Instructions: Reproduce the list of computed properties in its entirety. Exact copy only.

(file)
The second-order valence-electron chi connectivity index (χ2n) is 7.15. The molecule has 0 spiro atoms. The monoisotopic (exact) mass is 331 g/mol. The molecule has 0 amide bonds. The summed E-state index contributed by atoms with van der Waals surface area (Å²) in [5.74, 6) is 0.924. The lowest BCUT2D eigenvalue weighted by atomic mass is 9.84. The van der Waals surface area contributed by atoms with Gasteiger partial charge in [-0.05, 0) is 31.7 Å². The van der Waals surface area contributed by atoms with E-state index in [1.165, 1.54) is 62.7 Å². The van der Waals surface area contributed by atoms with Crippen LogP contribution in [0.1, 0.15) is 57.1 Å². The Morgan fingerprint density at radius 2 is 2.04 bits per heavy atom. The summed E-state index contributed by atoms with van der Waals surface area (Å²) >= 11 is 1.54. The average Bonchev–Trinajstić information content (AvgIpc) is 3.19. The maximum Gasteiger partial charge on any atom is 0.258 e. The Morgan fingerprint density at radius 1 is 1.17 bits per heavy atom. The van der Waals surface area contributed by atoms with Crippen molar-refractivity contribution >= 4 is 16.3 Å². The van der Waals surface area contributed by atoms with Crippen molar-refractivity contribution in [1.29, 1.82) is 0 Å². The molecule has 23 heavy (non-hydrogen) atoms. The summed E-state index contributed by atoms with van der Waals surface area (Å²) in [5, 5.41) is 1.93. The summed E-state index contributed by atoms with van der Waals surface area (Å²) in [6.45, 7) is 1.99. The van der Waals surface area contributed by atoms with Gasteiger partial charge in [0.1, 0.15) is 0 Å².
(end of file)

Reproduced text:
The second-order valence-electron chi connectivity index (χ2n) is 7.15. The molecule has 0 spiro atoms. The monoisotopic (exact) mass is 331 g/mol. The molecule has 0 amide bonds. The summed E-state index contributed by atoms with van der Waals surface area (Å²) in [5.74, 6) is 0.924. The lowest BCUT2D eigenvalue weighted by atomic mass is 9.84. The van der Waals surface area contributed by atoms with Gasteiger partial charge in [-0.05, 0) is 31.7 Å². The van der Waals surface area contributed by atoms with E-state index in [1.165, 1.54) is 62.7 Å². The van der Waals surface area contributed by atoms with Crippen LogP contribution in [0.1, 0.15) is 57.1 Å². The Morgan fingerprint density at radius 2 is 2.04 bits per heavy atom. The summed E-state index contributed by atoms with van der Waals surface area (Å²) >= 11 is 1.54. The average Bonchev–Trinajstić information content (AvgIpc) is 3.19. The maximum Gasteiger partial charge on any atom is 0.258 e. The Morgan fingerprint density at radius 1 is 1.17 bits per heavy atom. The van der Waals surface area contributed by atoms with Crippen molar-refractivity contribution >= 4 is 16.3 Å². The van der Waals surface area contributed by atoms with Crippen molar-refractivity contribution in [1.29, 1.82) is 0 Å². The molecule has 23 heavy (non-hydrogen) atoms. The summed E-state index contributed by atoms with van der Waals surface area (Å²) in [5, 5.41) is 1.93. The summed E-state index contributed by atoms with van der Waals surface area (Å²) in [6.45, 7) is 1.99. The van der Waals surface area contributed by atoms with Gasteiger partial charge in [0.1, 0.15) is 0 Å².